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Permissive tax exemption to be reinstated to Campbell River non-profits
Based on new information from the province, the City of Campbell River’s Community Partnership Committee will recommend that the bylaw on permissive tax exemption be amended to reinstate previously revoked properties leased by charitable/non-profit groups, according to a statement from the city.
In a report to Council for the Oct. 2 meeting, the committee explains that following last week’s Council meeting, the Ministry of Community, Sport and Cultural Development received calls questioning their interpretation of permissive tax exemption eligibility.
As a result, the Ministry of Community, Sport and Cultural Development broadened their interpretation of the Community Charter section for permissive tax exemption eligibility yesterday, and legal advice received by the City confirmed that there is no basis in the legislation that the lease must be a “capital” lease and therefore, operating leases held by these organizations also qualify for the permissive tax exemption.
The previous interpretation meant property tax exemptions can only be granted if a charitable, philanthropic, or other not-for-profit owns the land it operates on. Six local groups, which have in the past been given the tax exemption, did not fit that criteria.
As a consequence, council gave first three readings last week to an amendment to the permissive tax exemption bylaw that would have denied tax breaks to Habitat for Humanity’s ReStore, Total Change Ministries’ 88.7 Spirit FM Christian Music radio, Campbell River Family Services, Canadian Red Cross, Campbell River Seniors Society, and River City Players. Council also denied issuing new tax exemptions to the Campbell River Dragon Boat Society, Opportunities Career Services Society, and the Strathcona Regional District.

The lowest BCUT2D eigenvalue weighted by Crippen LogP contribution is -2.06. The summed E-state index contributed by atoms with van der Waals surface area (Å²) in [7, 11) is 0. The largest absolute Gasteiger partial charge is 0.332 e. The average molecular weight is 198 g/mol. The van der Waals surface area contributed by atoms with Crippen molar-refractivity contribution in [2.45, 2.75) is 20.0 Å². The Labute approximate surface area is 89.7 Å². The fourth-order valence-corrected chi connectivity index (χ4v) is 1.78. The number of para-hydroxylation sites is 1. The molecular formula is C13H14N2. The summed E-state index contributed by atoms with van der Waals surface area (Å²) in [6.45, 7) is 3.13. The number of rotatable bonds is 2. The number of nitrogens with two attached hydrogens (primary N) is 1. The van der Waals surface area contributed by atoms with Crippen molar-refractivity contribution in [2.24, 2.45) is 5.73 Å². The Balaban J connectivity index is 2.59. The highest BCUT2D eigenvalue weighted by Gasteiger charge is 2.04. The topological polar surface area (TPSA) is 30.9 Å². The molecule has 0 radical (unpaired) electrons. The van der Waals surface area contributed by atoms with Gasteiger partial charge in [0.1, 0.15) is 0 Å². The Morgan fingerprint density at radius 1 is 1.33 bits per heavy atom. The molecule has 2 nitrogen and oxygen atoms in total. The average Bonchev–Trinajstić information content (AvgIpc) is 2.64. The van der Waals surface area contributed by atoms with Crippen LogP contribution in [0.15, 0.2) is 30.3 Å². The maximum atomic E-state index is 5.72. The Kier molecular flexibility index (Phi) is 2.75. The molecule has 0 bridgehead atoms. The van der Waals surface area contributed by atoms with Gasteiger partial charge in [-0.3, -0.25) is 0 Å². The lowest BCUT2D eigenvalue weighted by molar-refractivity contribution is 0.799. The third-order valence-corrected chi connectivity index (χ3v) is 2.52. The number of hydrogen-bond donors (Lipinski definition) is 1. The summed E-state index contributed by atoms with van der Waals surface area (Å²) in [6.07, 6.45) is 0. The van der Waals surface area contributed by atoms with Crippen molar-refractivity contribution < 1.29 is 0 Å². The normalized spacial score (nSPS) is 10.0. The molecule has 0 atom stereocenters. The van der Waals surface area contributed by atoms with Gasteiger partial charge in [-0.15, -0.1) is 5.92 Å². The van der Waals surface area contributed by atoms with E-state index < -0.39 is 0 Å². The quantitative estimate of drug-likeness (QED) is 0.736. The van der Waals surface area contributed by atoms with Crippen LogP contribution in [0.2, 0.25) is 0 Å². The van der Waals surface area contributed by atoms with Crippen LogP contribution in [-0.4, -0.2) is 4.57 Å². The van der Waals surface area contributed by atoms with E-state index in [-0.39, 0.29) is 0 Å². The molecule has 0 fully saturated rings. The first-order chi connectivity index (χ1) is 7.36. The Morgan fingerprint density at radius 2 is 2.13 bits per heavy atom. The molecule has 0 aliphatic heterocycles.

“In light of this new information, the committee met Sept. 28 to consider the Ministry’s most recent response and the opinion from our legal counsel, and they recommend that we amend the bylaw to reinstate seven previously revoked properties and to add two new ones,” says Community Partnership Committee chair Barry Watchorn. “The committee’s previous recommendation was based on our best understanding of the provincial legislation at the time, and we are very sorry for the difficulty community groups experienced as a result of that recommendation. City staff will contact all the affected groups today to advise them of our new recommendation to Council.”
The committee’s report recommends that Council rescind third reading of the bylaw presented at the last Council meeting and reinstate all properties leased by non-profits/charities. It also recommends that the Campbell River Dragon Boat Society be added to the list of organizations eligible for a permissive tax exemption.
“Council’s support of the Community Partnership groups has assisted the ongoing operation of community arts, cultural, recreation, social, emergency and spiritual facilities and programs that greatly enhance the quality of life in the community,” Watchorn says. “Extending that principle to non-profit groups receiving permissive tax exemptions offers similar support to the groups that are established in buildings.”
Based on 2012 Tax Rates, the City of Campbell River will be providing 70 organizations statutory and permissive exemptions worth $637,737 in 2013.
According to the Community Charter, the bylaw must be adopted for 2013 permissive tax exemptions by Oct. 31.